Outlaws in the outback

July 10, 2006

Great westerns have always wrestled with moral issues. John Ford’s The Searchers tackles racism; Howard Hawks’s Red River, loyalty; Sam Peckinpah’s The Wild Bunch, honor; Sergio Leone’s Once Upon a Time in the West, revenge; Clint Eastwood’s Unforgiven, redemption.

The low-budget Australian film The Proposition, directed by the little-known John Hillcoat and written by the celebrated rock musician Nick Cave, may not be in the same league as those (few films are), but it is certainly squatting around the same campfire. It heaps one ethical dilemma on top of another until we are not sure who the good guys are.

The demanding tale plays out in 1880 Australia, in the dusty and fly-infested outback where law and order is just beginning to take hold and bushrangers (Irish outlaws) are clashing with aboriginal people.

The film opens by putting us in the middle of a chaotic shootout, with flying glass and screeching bullets. Members of the notorious Burns gang are being blasted to bits, along with a few prostitutes who were servicing them in their hideout.

Once the smoke clears, we meet the two survivors, Charlie Burns (Guy Pearce) and his teenage brother, Mikey (Richard Wilson), who are being rudely interrogated by the colonial English officer, Captain Stanley (Ray Winstone). Stanley, who clearly understands the ways of the outback, knows that he has reeled in the smaller fish of the gang and not the big catch he is after. So he makes Charlie an offer. If Charlie can find and kill the eldest member of the clan, his bloodthirsty brother Arthur (Danny Huston), Stanley will pardon both Charlie and Mikey. If Charlie can’t (or won’t), Mikey will hang a week later (on Christmas Day).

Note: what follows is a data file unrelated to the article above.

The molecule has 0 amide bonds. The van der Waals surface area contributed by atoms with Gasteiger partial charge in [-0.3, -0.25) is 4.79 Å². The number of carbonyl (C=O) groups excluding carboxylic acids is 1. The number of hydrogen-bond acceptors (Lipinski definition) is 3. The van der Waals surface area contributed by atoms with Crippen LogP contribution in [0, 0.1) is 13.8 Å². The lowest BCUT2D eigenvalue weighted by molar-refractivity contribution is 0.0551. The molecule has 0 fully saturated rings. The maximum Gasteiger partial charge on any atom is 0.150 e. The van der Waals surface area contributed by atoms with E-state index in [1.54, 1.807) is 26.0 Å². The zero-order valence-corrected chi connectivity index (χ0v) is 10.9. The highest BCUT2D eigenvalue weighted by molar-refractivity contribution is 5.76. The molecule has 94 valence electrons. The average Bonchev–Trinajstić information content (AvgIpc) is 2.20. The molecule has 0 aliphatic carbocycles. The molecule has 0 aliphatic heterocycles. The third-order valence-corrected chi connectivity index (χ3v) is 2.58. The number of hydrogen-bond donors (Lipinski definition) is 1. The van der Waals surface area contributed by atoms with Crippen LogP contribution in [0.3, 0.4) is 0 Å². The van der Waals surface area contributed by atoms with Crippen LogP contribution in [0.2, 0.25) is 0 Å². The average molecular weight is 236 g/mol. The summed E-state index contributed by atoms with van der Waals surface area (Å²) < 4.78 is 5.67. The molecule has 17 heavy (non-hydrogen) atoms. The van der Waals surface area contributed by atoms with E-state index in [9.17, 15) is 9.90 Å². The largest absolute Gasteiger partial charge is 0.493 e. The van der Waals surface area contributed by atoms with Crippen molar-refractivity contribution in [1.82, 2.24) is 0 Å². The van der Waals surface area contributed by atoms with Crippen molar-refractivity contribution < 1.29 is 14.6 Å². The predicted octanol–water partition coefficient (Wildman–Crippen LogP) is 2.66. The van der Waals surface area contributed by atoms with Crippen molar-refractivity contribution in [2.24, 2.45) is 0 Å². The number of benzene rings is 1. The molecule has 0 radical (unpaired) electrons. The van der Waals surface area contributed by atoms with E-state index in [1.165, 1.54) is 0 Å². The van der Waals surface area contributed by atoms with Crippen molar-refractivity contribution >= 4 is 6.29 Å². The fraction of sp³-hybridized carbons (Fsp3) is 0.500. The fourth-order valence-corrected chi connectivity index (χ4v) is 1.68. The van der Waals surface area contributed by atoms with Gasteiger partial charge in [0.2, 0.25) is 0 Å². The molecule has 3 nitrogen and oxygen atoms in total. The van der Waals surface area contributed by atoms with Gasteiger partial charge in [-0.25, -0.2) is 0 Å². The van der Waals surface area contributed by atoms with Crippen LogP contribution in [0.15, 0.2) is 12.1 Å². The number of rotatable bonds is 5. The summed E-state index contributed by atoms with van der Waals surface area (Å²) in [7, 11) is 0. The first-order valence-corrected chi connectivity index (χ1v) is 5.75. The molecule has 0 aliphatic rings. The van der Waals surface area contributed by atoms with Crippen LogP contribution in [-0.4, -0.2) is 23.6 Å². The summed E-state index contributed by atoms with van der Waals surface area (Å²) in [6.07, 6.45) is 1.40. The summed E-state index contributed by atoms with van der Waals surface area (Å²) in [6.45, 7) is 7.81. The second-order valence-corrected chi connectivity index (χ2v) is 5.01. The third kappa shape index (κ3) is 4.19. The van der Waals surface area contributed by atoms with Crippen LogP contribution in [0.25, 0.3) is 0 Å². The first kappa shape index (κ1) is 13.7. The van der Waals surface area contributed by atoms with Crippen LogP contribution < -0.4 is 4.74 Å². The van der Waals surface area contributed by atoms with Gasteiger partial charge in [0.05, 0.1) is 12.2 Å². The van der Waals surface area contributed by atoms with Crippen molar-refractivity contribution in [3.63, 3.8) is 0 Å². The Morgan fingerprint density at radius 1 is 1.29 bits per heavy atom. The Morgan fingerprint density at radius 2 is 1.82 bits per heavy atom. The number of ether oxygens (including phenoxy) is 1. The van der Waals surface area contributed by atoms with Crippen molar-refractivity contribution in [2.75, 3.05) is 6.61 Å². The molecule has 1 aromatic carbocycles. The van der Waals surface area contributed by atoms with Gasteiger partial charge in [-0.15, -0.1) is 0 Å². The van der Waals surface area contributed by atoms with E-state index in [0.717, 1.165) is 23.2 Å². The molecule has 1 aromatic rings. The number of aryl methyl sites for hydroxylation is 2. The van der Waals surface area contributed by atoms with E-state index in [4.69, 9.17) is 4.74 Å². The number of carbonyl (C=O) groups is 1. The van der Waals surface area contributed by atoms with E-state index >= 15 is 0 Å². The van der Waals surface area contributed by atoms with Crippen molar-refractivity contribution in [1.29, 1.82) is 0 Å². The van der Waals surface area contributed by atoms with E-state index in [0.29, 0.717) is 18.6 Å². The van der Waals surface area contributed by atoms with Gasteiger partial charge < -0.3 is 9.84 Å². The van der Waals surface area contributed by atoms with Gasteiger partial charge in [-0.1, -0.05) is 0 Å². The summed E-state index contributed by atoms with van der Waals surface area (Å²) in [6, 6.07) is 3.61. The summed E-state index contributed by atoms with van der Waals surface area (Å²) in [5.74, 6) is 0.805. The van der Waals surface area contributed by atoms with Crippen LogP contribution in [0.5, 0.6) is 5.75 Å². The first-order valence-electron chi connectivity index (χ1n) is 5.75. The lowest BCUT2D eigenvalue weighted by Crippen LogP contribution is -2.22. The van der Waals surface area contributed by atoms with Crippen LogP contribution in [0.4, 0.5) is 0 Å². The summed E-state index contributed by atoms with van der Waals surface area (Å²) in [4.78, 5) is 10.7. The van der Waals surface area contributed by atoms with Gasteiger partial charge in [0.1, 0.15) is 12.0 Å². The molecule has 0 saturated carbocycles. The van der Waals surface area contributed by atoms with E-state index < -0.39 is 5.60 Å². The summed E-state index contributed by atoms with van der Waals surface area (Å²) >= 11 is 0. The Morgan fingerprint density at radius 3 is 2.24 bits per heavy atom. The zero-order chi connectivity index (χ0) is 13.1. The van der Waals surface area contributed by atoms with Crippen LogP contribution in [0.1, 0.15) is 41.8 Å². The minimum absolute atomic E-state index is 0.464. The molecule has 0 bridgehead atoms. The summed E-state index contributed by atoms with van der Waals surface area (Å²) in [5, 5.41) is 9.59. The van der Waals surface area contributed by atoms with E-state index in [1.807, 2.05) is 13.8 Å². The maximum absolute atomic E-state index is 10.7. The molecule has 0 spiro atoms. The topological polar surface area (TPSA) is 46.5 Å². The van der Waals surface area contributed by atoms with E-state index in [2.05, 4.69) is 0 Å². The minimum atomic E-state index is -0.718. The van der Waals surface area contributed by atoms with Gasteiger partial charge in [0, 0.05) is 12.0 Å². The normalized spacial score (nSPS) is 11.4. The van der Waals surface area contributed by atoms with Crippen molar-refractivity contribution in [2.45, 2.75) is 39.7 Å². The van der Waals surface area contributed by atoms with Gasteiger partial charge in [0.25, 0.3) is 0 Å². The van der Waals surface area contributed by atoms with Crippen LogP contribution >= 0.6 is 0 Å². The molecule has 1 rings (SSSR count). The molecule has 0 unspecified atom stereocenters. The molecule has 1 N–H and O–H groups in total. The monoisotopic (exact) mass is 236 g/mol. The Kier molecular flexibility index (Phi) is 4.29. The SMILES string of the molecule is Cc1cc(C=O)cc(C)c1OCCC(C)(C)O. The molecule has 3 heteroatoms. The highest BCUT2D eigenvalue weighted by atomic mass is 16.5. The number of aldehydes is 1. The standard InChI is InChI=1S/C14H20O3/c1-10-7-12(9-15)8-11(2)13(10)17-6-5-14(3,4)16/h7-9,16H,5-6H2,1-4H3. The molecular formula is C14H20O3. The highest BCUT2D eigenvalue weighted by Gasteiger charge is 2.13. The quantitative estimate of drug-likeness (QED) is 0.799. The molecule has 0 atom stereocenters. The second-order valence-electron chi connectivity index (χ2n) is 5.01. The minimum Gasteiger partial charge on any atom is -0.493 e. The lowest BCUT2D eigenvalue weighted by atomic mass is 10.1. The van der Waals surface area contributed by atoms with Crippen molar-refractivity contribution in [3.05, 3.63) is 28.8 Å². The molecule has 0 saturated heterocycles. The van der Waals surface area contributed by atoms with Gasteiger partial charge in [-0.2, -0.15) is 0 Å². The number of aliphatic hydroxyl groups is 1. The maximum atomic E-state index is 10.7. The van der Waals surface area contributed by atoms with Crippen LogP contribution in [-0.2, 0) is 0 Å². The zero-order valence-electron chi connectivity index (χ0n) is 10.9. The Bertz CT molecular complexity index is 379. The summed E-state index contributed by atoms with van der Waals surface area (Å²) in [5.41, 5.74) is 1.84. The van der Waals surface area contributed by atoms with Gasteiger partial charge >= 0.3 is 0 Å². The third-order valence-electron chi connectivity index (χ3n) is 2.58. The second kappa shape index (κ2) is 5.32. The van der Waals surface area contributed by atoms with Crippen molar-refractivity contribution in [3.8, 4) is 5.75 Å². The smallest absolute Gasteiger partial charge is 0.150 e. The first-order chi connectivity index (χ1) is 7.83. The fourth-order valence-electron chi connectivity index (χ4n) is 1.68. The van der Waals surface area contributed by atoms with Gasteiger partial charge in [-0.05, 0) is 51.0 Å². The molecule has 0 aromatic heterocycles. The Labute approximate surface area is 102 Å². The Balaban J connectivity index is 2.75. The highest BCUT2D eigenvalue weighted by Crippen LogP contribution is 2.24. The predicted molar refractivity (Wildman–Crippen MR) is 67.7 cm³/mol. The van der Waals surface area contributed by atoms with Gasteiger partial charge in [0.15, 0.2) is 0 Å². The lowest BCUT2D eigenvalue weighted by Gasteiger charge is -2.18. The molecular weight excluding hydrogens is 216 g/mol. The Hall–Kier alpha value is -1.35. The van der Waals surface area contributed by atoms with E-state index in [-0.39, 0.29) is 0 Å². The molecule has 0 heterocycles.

Thus begins the first of many difficult decisions in the film. Charlie has little desire to kill his older brother, but he feels protective toward the simple-minded Mikey. And we learn that Charlie broke off relations with Arthur after Arthur led a brutal massacre of a ranch family.

A less ambitious film would focus solely on Charlie’s hunt for his brother. The Proposition cuts between Charlie’s surrealistic journey (afflicted by heat and alcohol) and the complex emotional journey being taken by Captain Stanley in his personal and professional life. Stanley has a wife (Emily Watson) who is unable to bear children and longs to be back in England. The head of the town (David Wenham) is a cruel man who brought Stanley to Australia to get quick results with the Burns gang and the annoying aboriginals, who need to be “eliminated.” Stanley also has to put up with a slovenly crew of deputies.

The Proposition is thick with great dialogue and stirring widescreen visuals of the ominous landscape, photographed by Benoit Delhomme. (Just watching the film makes you feel grimy and sticky.) The acting is superb all down the line, with honorable mention going to the always-solid Winstone as the weary soldier suffering an existential crisis, and the grizzled John Hurt as the wonderfully monikered Jellon Lamb, a drunken bounty hunter who quotes Romantic poetry while on the hunt for his prey.

The key performance is given by Huston (son of the director John Huston) as Arthur Burns, a psychotic butcher who is perceived as a mythic figure by the surrounding aboriginals. They believe he takes the form of a dog at night, howling at the moon to keep evil spirits at bay. He is a mesmerizing, terrifying figure (think of a 19th-century Hannibal Lecter).

The Proposition is extremely violent. It includes a flogging scene that gives lie to the concept of justice, and a long, agonizing knife murder that begins with the ominous words, “Now this might hurt . . .”

But beyond the raw brutality is a film that should be celebrated for its numerous shades of gray.